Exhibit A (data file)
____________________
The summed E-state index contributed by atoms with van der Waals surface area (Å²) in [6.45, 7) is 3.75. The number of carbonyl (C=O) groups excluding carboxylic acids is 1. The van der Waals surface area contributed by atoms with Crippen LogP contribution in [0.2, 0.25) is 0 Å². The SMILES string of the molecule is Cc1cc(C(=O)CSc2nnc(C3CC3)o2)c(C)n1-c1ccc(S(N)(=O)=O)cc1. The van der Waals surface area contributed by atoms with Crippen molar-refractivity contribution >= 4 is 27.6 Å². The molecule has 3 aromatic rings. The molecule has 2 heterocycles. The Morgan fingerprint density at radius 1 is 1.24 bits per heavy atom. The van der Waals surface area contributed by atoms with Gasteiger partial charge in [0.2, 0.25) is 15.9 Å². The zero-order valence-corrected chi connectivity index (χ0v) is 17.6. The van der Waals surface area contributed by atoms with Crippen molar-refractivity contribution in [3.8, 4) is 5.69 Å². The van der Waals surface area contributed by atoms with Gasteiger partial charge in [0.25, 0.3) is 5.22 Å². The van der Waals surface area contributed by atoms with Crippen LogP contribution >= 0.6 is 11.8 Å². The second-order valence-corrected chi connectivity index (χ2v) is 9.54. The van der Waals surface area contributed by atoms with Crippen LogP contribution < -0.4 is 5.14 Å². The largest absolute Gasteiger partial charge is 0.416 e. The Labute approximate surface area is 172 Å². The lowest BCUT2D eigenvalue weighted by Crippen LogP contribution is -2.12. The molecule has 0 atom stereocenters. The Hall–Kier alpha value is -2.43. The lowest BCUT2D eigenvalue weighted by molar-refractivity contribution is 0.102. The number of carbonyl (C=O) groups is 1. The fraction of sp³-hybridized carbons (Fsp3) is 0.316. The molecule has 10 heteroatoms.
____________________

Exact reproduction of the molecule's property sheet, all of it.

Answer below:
The summed E-state index contributed by atoms with van der Waals surface area (Å²) in [6.45, 7) is 3.75. The number of carbonyl (C=O) groups excluding carboxylic acids is 1. The van der Waals surface area contributed by atoms with Crippen LogP contribution in [0.2, 0.25) is 0 Å². The SMILES string of the molecule is Cc1cc(C(=O)CSc2nnc(C3CC3)o2)c(C)n1-c1ccc(S(N)(=O)=O)cc1. The van der Waals surface area contributed by atoms with Crippen molar-refractivity contribution >= 4 is 27.6 Å². The molecule has 3 aromatic rings. The molecule has 2 heterocycles. The Morgan fingerprint density at radius 1 is 1.24 bits per heavy atom. The van der Waals surface area contributed by atoms with Gasteiger partial charge in [0.2, 0.25) is 15.9 Å². The zero-order valence-corrected chi connectivity index (χ0v) is 17.6. The van der Waals surface area contributed by atoms with Crippen molar-refractivity contribution in [3.8, 4) is 5.69 Å². The van der Waals surface area contributed by atoms with Gasteiger partial charge in [0.25, 0.3) is 5.22 Å². The van der Waals surface area contributed by atoms with Crippen LogP contribution >= 0.6 is 11.8 Å². The second-order valence-corrected chi connectivity index (χ2v) is 9.54. The van der Waals surface area contributed by atoms with Crippen LogP contribution < -0.4 is 5.14 Å². The largest absolute Gasteiger partial charge is 0.416 e. The Labute approximate surface area is 172 Å². The lowest BCUT2D eigenvalue weighted by Crippen LogP contribution is -2.12. The molecule has 0 atom stereocenters. The Hall–Kier alpha value is -2.43. The lowest BCUT2D eigenvalue weighted by molar-refractivity contribution is 0.102. The number of carbonyl (C=O) groups is 1. The fraction of sp³-hybridized carbons (Fsp3) is 0.316. The molecule has 10 heteroatoms.